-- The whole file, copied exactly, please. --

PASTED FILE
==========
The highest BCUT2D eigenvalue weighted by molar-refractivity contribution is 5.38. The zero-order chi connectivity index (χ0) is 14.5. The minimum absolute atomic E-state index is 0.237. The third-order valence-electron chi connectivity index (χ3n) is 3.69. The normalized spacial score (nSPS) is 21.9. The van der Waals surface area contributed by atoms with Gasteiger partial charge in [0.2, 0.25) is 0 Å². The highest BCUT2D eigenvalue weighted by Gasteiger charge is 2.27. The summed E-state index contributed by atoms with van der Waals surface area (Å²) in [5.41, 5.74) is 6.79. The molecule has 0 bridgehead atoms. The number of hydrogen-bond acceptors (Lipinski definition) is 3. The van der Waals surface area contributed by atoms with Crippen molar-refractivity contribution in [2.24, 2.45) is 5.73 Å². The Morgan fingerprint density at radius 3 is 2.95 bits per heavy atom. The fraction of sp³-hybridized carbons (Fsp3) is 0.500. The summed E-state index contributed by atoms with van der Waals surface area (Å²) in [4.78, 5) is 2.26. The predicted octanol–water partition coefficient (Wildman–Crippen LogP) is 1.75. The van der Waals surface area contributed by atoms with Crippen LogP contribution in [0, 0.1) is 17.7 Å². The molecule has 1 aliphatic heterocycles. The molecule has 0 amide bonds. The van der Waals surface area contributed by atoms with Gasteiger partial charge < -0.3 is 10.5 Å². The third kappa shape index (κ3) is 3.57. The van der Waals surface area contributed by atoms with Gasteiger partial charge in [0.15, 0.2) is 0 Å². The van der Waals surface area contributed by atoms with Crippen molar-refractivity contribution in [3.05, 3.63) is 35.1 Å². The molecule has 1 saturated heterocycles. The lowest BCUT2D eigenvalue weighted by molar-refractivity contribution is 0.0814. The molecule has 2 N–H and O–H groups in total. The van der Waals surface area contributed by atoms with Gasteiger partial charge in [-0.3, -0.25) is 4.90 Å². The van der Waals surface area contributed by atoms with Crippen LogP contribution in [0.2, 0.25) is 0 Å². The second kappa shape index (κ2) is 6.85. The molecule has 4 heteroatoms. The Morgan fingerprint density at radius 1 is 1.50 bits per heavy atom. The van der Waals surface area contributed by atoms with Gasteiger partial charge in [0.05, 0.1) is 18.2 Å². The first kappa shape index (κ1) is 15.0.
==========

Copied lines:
The highest BCUT2D eigenvalue weighted by molar-refractivity contribution is 5.38. The zero-order chi connectivity index (χ0) is 14.5. The minimum absolute atomic E-state index is 0.237. The third-order valence-electron chi connectivity index (χ3n) is 3.69. The normalized spacial score (nSPS) is 21.9. The van der Waals surface area contributed by atoms with Gasteiger partial charge in [0.2, 0.25) is 0 Å². The highest BCUT2D eigenvalue weighted by Gasteiger charge is 2.27. The summed E-state index contributed by atoms with van der Waals surface area (Å²) in [5.41, 5.74) is 6.79. The molecule has 0 bridgehead atoms. The number of hydrogen-bond acceptors (Lipinski definition) is 3. The van der Waals surface area contributed by atoms with Crippen molar-refractivity contribution in [2.24, 2.45) is 5.73 Å². The Morgan fingerprint density at radius 3 is 2.95 bits per heavy atom. The fraction of sp³-hybridized carbons (Fsp3) is 0.500. The summed E-state index contributed by atoms with van der Waals surface area (Å²) in [4.78, 5) is 2.26. The predicted octanol–water partition coefficient (Wildman–Crippen LogP) is 1.75. The van der Waals surface area contributed by atoms with Crippen LogP contribution in [0, 0.1) is 17.7 Å². The molecule has 1 aliphatic heterocycles. The molecule has 0 amide bonds. The van der Waals surface area contributed by atoms with Gasteiger partial charge < -0.3 is 10.5 Å². The third kappa shape index (κ3) is 3.57. The van der Waals surface area contributed by atoms with Gasteiger partial charge in [0.15, 0.2) is 0 Å². The van der Waals surface area contributed by atoms with Crippen molar-refractivity contribution in [3.05, 3.63) is 35.1 Å². The molecule has 1 saturated heterocycles. The lowest BCUT2D eigenvalue weighted by molar-refractivity contribution is 0.0814. The molecule has 2 N–H and O–H groups in total. The van der Waals surface area contributed by atoms with Gasteiger partial charge in [-0.3, -0.25) is 4.90 Å². The van der Waals surface area contributed by atoms with Crippen LogP contribution in [0.2, 0.25) is 0 Å². The second kappa shape index (κ2) is 6.85. The molecule has 4 heteroatoms. The Morgan fingerprint density at radius 1 is 1.50 bits per heavy atom. The van der Waals surface area contributed by atoms with Gasteiger partial charge in [0.05, 0.1) is 18.2 Å². The first kappa shape index (κ1) is 15.0.